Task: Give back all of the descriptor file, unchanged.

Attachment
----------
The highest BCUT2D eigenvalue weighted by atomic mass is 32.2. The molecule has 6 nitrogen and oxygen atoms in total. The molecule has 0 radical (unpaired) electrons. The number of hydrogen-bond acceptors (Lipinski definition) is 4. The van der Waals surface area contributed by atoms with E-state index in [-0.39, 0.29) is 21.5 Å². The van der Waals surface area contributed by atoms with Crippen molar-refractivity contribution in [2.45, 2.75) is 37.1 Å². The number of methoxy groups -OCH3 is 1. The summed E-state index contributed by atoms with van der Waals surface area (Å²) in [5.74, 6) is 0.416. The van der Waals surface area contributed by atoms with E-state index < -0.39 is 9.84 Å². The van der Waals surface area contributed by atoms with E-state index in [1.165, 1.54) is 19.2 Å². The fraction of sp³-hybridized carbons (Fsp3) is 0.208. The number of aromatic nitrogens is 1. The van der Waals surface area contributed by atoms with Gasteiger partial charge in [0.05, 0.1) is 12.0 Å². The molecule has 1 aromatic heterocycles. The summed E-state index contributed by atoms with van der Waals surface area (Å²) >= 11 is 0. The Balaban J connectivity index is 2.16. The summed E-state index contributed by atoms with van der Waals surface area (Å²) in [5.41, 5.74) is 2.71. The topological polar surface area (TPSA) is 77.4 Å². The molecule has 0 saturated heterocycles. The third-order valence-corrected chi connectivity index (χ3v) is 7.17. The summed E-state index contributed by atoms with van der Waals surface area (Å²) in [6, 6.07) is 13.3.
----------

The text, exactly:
The highest BCUT2D eigenvalue weighted by atomic mass is 32.2. The molecule has 6 nitrogen and oxygen atoms in total. The molecule has 0 radical (unpaired) electrons. The number of hydrogen-bond acceptors (Lipinski definition) is 4. The van der Waals surface area contributed by atoms with E-state index in [-0.39, 0.29) is 21.5 Å². The van der Waals surface area contributed by atoms with Crippen molar-refractivity contribution in [2.45, 2.75) is 37.1 Å². The number of methoxy groups -OCH3 is 1. The summed E-state index contributed by atoms with van der Waals surface area (Å²) in [5.74, 6) is 0.416. The van der Waals surface area contributed by atoms with E-state index < -0.39 is 9.84 Å². The van der Waals surface area contributed by atoms with E-state index in [1.165, 1.54) is 19.2 Å². The fraction of sp³-hybridized carbons (Fsp3) is 0.208. The number of aromatic nitrogens is 1. The van der Waals surface area contributed by atoms with Gasteiger partial charge in [0.05, 0.1) is 12.0 Å². The molecule has 1 aromatic heterocycles. The summed E-state index contributed by atoms with van der Waals surface area (Å²) >= 11 is 0. The Balaban J connectivity index is 2.16. The summed E-state index contributed by atoms with van der Waals surface area (Å²) in [5.41, 5.74) is 2.71. The topological polar surface area (TPSA) is 77.4 Å². The molecule has 0 saturated heterocycles. The third-order valence-corrected chi connectivity index (χ3v) is 7.17. The summed E-state index contributed by atoms with van der Waals surface area (Å²) in [6, 6.07) is 13.3.